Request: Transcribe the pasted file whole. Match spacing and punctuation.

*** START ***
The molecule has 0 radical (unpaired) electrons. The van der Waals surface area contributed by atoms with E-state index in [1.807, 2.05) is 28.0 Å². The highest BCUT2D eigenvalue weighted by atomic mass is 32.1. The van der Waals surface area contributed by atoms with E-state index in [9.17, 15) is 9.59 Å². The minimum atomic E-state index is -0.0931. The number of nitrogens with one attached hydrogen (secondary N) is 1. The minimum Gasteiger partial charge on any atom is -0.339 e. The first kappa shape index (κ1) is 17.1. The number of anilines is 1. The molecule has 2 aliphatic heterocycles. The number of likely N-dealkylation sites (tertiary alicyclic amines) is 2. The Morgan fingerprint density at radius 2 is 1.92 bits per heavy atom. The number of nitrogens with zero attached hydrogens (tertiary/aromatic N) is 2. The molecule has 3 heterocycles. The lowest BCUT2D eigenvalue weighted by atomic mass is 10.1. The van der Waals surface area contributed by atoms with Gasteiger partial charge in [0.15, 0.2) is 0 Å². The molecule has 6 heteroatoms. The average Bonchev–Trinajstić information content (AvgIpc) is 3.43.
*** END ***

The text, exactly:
The molecule has 0 radical (unpaired) electrons. The van der Waals surface area contributed by atoms with E-state index in [1.807, 2.05) is 28.0 Å². The highest BCUT2D eigenvalue weighted by atomic mass is 32.1. The van der Waals surface area contributed by atoms with E-state index in [9.17, 15) is 9.59 Å². The minimum atomic E-state index is -0.0931. The number of nitrogens with one attached hydrogen (secondary N) is 1. The minimum Gasteiger partial charge on any atom is -0.339 e. The first kappa shape index (κ1) is 17.1. The number of anilines is 1. The molecule has 2 aliphatic heterocycles. The number of likely N-dealkylation sites (tertiary alicyclic amines) is 2. The Morgan fingerprint density at radius 2 is 1.92 bits per heavy atom. The number of nitrogens with zero attached hydrogens (tertiary/aromatic N) is 2. The molecule has 3 heterocycles. The lowest BCUT2D eigenvalue weighted by atomic mass is 10.1. The van der Waals surface area contributed by atoms with Gasteiger partial charge in [0.15, 0.2) is 0 Å². The molecule has 6 heteroatoms. The average Bonchev–Trinajstić information content (AvgIpc) is 3.43.